Springfield, Missouri: Part 2

While we were still visiting with family in Springfield, we decided to stay a couple of extra days, so we cancelled our RV reservation for Carthage, MO. The whole purpose of staying in Carthage was to be able to drive over to the Independence, Kansas, area where the Ingalls family lived for a short while. I decided I could just drive from Springfield because it only added about an hour or less to the drive. I would be gone most of the day. Jack borrowed one of his brother’s (Carl) cars, so he wouldn’t be stuck at the RV all day.

This past Wednesday we left the RV around 8:00 a.m. and I dropped Jack at his brother’s house. Then I headed west towards Independence, KS. It was a gorgeous day with full sunshine, deep blue skies, and a few white, billowy clouds. I drove to the Missouri/Kansas/Oklahoma state line on I 44 and then picked up Kansas State Hwy. 166. Even though it was a two lane road (nice, wide lanes with good, wide shoulders), it was an easy drive.

The land was either flat or gently rolling hills. I thoroughly enjoyed the drive. Before I knew it, I was turning on the last couple of county roads completing the last few miles to the official Kansas home of the Charles Ingalls family. They lived about twelve miles southwest of Independence, KS, from 1869 to 1871. Mary, the oldest daughter, was five years old and Laura was three years old when they moved here. Carrie Ingalls, their third daughter, was born here.

The area in which the Ingalls family settled was Indian country. “Pa” (as Laura called her father in her books) had been told that the location would soon be open to white settlers. However, when they arrived this was not the case. It was discovered that their homestead was on the Osage Indian reservation, and they had no legal right to the land. They had just begun to farm when they heard rumors that the settlers would be evicted. They left preemptively in the spring of 1871. Those rumors may have prompted the Ingalls to leave. However, Laura’s parents needed to recover their Pepin, Wisconsin, land because the buyer had not paid the mortgage. Therefore, they left and headed back to Wisconsin.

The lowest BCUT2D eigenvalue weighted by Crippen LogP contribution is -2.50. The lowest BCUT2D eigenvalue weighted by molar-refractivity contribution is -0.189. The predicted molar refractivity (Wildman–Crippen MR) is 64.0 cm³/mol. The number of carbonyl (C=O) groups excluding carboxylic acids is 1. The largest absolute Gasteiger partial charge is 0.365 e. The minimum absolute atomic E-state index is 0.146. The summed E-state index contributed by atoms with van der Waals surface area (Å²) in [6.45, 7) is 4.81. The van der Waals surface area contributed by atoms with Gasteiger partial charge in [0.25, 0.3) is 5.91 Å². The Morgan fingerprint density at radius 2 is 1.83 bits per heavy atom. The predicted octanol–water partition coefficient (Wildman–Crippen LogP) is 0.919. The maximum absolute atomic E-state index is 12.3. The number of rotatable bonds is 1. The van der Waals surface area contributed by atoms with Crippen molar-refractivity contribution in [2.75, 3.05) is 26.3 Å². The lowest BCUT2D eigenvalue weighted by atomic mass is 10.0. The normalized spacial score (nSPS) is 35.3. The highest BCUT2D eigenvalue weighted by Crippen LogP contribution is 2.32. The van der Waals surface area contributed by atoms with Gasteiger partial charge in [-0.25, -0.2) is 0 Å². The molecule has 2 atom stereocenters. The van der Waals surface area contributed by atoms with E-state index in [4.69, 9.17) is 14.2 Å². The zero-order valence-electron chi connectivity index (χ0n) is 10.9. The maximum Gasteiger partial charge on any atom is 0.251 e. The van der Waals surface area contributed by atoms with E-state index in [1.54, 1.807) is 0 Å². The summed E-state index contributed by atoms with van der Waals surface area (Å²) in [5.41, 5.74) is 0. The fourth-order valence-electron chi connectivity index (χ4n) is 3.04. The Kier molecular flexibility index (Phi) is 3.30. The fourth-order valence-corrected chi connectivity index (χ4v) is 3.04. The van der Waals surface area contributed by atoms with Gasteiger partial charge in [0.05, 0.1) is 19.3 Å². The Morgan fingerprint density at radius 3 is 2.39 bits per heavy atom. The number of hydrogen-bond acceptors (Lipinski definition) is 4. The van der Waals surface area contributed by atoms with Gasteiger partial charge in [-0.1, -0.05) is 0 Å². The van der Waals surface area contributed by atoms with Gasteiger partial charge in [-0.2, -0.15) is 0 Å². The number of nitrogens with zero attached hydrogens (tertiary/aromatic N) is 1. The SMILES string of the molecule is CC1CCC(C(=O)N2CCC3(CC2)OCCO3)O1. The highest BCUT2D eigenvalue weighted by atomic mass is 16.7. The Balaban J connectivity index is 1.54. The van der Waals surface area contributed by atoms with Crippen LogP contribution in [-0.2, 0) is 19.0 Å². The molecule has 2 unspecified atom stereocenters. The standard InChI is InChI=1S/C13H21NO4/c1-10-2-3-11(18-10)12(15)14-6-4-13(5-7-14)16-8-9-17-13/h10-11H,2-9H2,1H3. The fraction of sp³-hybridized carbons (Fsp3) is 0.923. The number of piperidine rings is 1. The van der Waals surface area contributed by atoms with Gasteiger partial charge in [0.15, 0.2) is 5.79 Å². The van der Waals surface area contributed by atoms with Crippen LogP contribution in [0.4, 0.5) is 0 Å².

On this site in Kansas is a recreation of the one room cabin in which the Ingalls family lived. This cabin was reconstructed by Laura’s vivid descriptions in her Little House On the Prairie book. The well on the site was dug by hand by Charles Ingalls with some help from his neighbor, Mr. Scott. The was instrumental in helping historian Margaret Clements discover the side of the Ingalls family homestead in 1969 on what was then the Horton farm.

Also on the site is the Wayside Post Office constructed in 1885. The Ingalls family had moved by then, however, William Kurtis moved it here in 1977 to save it from destruction and preserve it for the education of future generations. The Sunnyside Schoolhouse was built in 1871 about four miles from the Ingalls homestead, however the Ingalls children were too young at the time to have attended during their time in Kansas. Again, Mr. Kurtis moved the structure to this site in 1977 to preserve the building. It was their hope that children of future generations would be able to experience what school would have been like back in the late 1800s.

I hope you enjoy the pictures. Please read the information on the pics of signs. They explain further about some of the structures.

This farmhouse was built in 1880. The next photo is a close up of the sign in this photo. It has some interesting information on it. You probably will have to zoom in on the next photo, though.

This log cabin is a recreation of the Ingalls’ cabin.

Another photo of the old farmhouse. The farmhouse is where the museum and store are located.

This census page was found in the county courthouse. If you zoom in to the bottom left corner, you will see on the last four lines the names of the Ingalls family. If you have trouble, just look at the next two photos.

There is a restroom behind the farmhouse, and also some picnic tables behind the hand dug well. It’s a great place for a family picnic!

This is one of the smaller Laura Ingalls Wilder home sites. It doesn’t really take a long time to go through everything. That is, unless you are like me and like to read every word on every sign and every description with any artifacts. It probably took me a little over an hour to go through everything.

As I left and walked to my car, I noticed how quite it was out on that prairie. I could just imagine Laura and Mary running through the tall prairie grass playing. I got in my car with a smile on my face and headed back to Springfield.

So, for now ….. ” On the Road Again!”

Betty

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